Monday, June 1, 2020

Book Review: Voices From Chernobyl by Svetlana Alexievich

Voices from Chernobyl: The Oral History of a Nuclear Disaster

Voices From Chernobyl:  The Oral History of a Nuclear Disaster
Author:  Svetlana Alexievich
Publisher:  Picador (1997)
236 pages
Genre:  Non-fiction, History

First lines:  "There are no nuclear power stations in Belarus.  Of the functioning stations in the territory of the former USSR, the ones closest to Belarus are of the old Soviet-designed RBMK type.  To the north, the Ignalinsk station, to the east, the Smolensk station, and to the south, Chernobyl."

Recently, my husband and I watched the HBO Miniseries Chernobyl.  It was very well done and I highly recommend it.  It left me with a desire to learn more about this disaster.  I was in high school when it occurred and I only remember hearing something about it in the news.  I could not have told you much about it.  

As stores are slowly opening in our area, we had the opportunity to browse at our local bookstore.  My husband came across this book and we had to get it.

In Voices from Chernobyl, Svetlana Alexievich interviewed scores of people who lived through this disaster.  The words in the book are their words.  Every one of their lives was changed in some way.  Most of them lost someone they loved.  Many of them are sick themselves.  Hundreds lost their homes.  

What struck me the most was the deep passion the Russian people have for their country and their homes.  It is also very shocking to realize that much of the suffering could have been lessened if the government had not been afraid of looking incompetent in the eyes of the people.  In the Translator's Preface Keith Gessen says this:

"And it's certainly true that Chernobyl, while an accident in the sense that no one intentionally set it off, was also the deliberate product of a culture of cronyism, laziness, and a deep-seated indifference toward the general population.  The literature on the subject is pretty unanimous in its opinion that the Soviet system had taken a poorly designed reactor and then staffed it with a group of incompetents.  It then proceeded, as the interviews in this book attest, to lie about the disaster in the most criminal way."

This book will stick with me for a long time to come.  While I highly recommend the book, I don't think it would have had the same impact if I had not first watched the HBO Miniseries.  That gave me a very good understanding of the situation and what happened and this book fleshed the story out with a deeper insight into the thoughts and reactions of the people.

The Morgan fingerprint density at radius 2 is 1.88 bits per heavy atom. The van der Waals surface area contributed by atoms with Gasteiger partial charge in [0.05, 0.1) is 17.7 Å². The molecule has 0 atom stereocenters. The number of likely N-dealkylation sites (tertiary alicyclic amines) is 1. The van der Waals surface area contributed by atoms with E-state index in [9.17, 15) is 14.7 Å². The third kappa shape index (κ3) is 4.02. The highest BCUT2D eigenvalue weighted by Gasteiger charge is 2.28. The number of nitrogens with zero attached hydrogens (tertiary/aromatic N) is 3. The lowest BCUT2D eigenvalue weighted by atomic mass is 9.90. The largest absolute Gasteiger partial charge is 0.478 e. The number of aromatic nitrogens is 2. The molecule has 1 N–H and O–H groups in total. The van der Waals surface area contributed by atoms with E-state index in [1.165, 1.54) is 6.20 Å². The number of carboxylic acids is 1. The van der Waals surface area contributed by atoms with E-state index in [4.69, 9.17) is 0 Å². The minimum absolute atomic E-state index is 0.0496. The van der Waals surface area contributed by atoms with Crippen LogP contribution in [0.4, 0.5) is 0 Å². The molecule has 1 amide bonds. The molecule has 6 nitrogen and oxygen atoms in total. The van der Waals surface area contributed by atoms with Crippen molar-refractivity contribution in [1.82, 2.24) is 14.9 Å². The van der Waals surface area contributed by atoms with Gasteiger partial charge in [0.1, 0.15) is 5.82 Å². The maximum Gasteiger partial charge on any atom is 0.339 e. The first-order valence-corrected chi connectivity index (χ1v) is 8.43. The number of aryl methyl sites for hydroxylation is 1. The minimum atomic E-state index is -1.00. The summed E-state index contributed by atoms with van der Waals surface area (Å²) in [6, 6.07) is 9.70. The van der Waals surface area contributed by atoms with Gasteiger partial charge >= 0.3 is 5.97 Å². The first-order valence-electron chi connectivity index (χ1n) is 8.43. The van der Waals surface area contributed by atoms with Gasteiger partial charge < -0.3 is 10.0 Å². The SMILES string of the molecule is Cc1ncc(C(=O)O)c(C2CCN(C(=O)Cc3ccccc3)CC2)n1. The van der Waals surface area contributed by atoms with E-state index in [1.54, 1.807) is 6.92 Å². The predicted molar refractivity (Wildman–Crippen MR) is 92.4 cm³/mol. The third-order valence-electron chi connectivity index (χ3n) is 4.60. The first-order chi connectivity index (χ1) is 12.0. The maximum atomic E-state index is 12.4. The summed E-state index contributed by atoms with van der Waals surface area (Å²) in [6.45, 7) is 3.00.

"Chernobyl is like the war of all wars.  There's nowhere to hide.  Not underground, not underwater, not in the air."

"So then I go to the military people.  They were young guys, spending six months there.  Now they're all very sick."

"And of course we were raised with a particular Soviet form of paganism, which said that man was the crown of all creation, that it was his right to do anything he wanted with the world."

"We had the psychology of oppressors.  Now everyone talks about God.  But why didn't they look for Him in the Gulag, or the jail cells of 1937, or at the Party meetings of 1948 when they started denouncing cosmopolitanism, or under Khrushchev when they were wrecking the old churches?  The contemporary subtext of Russian religious belief is sly and false."

"In those first days, there were mixed feelings.  I remember two:  fear and insult.  Everything had happened and there was no information:  the government was silent, the doctors were silent."

"In the civil defense instructions we had then, you were supposed to carry out an iodine prophylaxis for the entire population if there was a threat of a nuclear accident or nuclear attack.  That was in the event of a threat.  Here we had three thousand micro-roentgen per hour.  But they're worried about their authority, not the people."

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